Walker’s budget is certainly more fiscally conservative than any Democratic budget would be, but maximizing individual rights means minimizing what government can do, and we shouldn’t have to rely on elections to keep government out of our lives.

School districts are happy with the proposed increase in state aid, and were I a state legislator I would vote for the requirement for school districts to certify their Act 10 compliance before getting more aid (or, I would argue, any state aid) today. (Remember when Gov. Tommy Thompson touted the Miller Park project by telling outstaters to “stick it to Milwaukee”? I would be fine with sticking it to Milwaukee and Madison.)

Walker also needs to tout the REINS provisions more than he has. One of the worst features of state government is its ability to pass laws without having the Legislature vote on them, through the oxymoron of “administrative law.” Anything that has the power of law is a law and should be voted on by the Legislature, not enacted by bureaucrats.

One interesting issue is UW tuition, which Walker wants to cut and the UW System does not want to cut. The U instead wants to be able to increase tuition but increase student financial aid on the rationale (usually seen in private universities) that rich families can afford higher tuition, and increasing financial aid allows less wealthy families to pay less. Walker seems to believe that tuition cuts should apply to all, not just lower-income families.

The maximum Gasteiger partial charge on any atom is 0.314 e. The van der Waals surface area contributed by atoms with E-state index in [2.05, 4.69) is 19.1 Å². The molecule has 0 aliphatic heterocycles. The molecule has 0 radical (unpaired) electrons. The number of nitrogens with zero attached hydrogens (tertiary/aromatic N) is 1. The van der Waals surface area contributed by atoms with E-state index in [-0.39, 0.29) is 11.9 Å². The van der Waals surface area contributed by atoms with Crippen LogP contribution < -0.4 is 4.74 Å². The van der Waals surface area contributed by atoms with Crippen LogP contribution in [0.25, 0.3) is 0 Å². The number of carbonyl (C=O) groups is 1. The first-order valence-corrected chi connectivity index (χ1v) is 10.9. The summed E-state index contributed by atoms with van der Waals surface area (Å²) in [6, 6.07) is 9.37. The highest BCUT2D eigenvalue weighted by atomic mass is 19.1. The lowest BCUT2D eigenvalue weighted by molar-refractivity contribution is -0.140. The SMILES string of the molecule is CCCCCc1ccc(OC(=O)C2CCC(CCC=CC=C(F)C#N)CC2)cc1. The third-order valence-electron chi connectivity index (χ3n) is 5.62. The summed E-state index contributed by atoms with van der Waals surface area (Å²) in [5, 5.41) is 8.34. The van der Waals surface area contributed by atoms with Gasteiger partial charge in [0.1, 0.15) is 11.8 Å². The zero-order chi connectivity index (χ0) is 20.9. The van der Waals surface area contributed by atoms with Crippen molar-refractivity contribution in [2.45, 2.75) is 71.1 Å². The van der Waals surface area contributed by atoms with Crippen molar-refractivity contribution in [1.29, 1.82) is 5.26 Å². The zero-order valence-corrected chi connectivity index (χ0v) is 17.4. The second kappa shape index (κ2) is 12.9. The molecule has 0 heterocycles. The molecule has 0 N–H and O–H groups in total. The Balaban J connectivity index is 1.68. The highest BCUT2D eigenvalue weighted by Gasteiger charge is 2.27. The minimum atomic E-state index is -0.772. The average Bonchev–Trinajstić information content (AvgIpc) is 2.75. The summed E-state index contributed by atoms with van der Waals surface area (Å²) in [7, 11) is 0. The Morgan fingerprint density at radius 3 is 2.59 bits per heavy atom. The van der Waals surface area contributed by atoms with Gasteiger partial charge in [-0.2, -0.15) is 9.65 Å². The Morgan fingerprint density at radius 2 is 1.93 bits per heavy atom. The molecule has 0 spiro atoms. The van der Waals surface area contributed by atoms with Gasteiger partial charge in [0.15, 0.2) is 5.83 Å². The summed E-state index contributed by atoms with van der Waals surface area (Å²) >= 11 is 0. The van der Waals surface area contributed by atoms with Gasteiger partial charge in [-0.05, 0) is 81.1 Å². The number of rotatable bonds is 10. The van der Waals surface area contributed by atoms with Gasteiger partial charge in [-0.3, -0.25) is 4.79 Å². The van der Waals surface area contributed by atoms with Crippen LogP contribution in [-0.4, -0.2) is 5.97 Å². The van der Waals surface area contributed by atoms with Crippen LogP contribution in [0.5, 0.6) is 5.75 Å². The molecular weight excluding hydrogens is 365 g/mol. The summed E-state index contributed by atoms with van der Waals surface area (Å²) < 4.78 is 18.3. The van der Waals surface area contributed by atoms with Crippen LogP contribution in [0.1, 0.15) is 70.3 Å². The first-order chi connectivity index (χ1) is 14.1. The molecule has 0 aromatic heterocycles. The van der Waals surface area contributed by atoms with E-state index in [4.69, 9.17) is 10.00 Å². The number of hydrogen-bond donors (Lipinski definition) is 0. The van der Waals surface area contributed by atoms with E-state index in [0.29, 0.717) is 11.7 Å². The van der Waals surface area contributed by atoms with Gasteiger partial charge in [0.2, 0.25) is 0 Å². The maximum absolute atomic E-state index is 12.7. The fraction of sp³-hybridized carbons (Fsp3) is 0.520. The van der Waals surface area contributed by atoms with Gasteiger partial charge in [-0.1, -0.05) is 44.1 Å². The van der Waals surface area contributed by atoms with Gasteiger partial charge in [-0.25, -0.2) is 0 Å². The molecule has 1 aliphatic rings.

This budget is, for better or worse, an establishment Republican state budget. Unfortunately, Republicans in Wisconsin tend to be big-government Republicans.

Why ObamaCare needs to die

It is true that Congress can’t merely kill ObamaCare without replacing it with better health insurance (note I didn’t write “health care,” because health care and health insurance are not the same thing).

For those who need reminders (and that’s apparently a lot of people) why ObamaCare needs to have its plug pulled, the Daily Signal provides those reminders:

While the House and Senate plan to repeal and replace Obamacare, members of Congress are hosting town hall meetings with their constituents and have been greeted by hostile crowds.

These folks seem to have amnesia about Obamacare’s glaring failures.

Here’s a quick refresher on Obamacare’s top four broken promises.

1. Costs are exploding.
President Barack Obama promised that his reform proposal would cut typical family costs by $2,500 annually. That, of course, never materialized.

The typical family today pays about 35 percent of their income for health care.

The small group and individual insurance markets were hit hard by big premium increases. An eHealth report concluded that from 2013 to 2017, the average individual market premium increases were 99 percent for individuals and a jaw-dropping 140 percent for families.